In response to increasing drought, some southern appellations have relaxed rules that forbid irrigation. In 2000, just 4% of vineyards in Languedoc, Provence and the Rhône Valley were irrigated — they produced ‘table wine’, or wine that does not meet the appellation system’s quality standards. Today, 20% are irrigated, and they are allowed to do so in some cases under more flexible appellation rules. In certain areas, such as the Bouche du Rhône, 50% of vineyards are now irrigated. “We estimate that, in the south of France, the potential demand for irrigation could reach 50% of all vineyards by 2030,” Touzard says.
Irrigation raises questions about sustainability, especially if the water is taken from non-renewable sources such as aquifers. Irrigation can make vines more susceptible to drought in the long run, because the plants’ roots do not grow as deep. “The big question is whether irrigation should be a priority for viticulture,” Quénol says, “specifically in the south of France, because there is not enough water.”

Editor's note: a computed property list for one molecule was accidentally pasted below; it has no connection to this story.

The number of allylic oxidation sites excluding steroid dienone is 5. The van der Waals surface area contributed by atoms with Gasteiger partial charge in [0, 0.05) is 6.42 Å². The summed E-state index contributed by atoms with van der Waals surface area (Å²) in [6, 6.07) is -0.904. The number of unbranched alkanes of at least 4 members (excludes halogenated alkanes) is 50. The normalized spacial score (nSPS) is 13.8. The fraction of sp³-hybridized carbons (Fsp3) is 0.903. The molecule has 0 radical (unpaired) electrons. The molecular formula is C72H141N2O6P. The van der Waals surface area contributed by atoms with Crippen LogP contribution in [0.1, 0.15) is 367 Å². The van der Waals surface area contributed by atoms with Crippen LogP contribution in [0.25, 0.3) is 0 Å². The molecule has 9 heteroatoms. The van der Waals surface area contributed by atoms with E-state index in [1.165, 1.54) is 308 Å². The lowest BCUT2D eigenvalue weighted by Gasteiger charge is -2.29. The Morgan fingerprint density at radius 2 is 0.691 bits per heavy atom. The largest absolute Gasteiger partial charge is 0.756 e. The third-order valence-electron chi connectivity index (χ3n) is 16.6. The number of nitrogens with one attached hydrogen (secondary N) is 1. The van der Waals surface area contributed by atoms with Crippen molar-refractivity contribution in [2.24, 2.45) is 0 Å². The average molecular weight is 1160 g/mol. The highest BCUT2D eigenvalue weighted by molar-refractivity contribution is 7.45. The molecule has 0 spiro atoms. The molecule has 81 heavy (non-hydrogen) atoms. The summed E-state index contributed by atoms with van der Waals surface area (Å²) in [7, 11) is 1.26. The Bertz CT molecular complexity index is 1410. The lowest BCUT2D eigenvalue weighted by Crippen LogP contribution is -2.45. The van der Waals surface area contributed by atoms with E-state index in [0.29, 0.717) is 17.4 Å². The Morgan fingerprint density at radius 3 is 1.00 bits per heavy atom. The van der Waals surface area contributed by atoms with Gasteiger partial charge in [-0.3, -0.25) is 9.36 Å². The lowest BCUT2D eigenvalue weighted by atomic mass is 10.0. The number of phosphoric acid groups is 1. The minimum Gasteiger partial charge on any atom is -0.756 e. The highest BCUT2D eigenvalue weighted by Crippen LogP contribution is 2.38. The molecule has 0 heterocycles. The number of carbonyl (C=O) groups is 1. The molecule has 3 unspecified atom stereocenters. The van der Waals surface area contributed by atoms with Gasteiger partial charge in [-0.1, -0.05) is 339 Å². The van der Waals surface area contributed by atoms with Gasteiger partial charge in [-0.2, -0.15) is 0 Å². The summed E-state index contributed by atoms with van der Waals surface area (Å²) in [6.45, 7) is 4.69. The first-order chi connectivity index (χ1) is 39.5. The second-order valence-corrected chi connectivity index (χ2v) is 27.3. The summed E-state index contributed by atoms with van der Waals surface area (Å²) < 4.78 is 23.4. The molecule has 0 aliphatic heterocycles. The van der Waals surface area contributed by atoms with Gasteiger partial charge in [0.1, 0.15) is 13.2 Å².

In other regions, wine-growers are exploring solutions such as innovative soil management, changing their pruning regimes, introducing spatial variation between the vines based on microclimate or shifting to agroforestry by integrating trees and shrubs into their vineyards. Researchers at INRAE found that adding trees can lower a vineyard’s temperature by 2–4 °C. Agroforestry should be viewed as a long-term tool because, in the first years after planting, trees compete with vines for water, wine-growers have to invest time and effort into tending the saplings and rows of vines usually need to be removed to make room — translating to lost income in the near term. Eventually, the roots of the trees grow deep and no longer compete with the vines for water, and the trees will help with local climate mitigation. Following this strategy, and to boost biodiversity, de Claude and her colleagues have already begun planting fruit trees around their vines.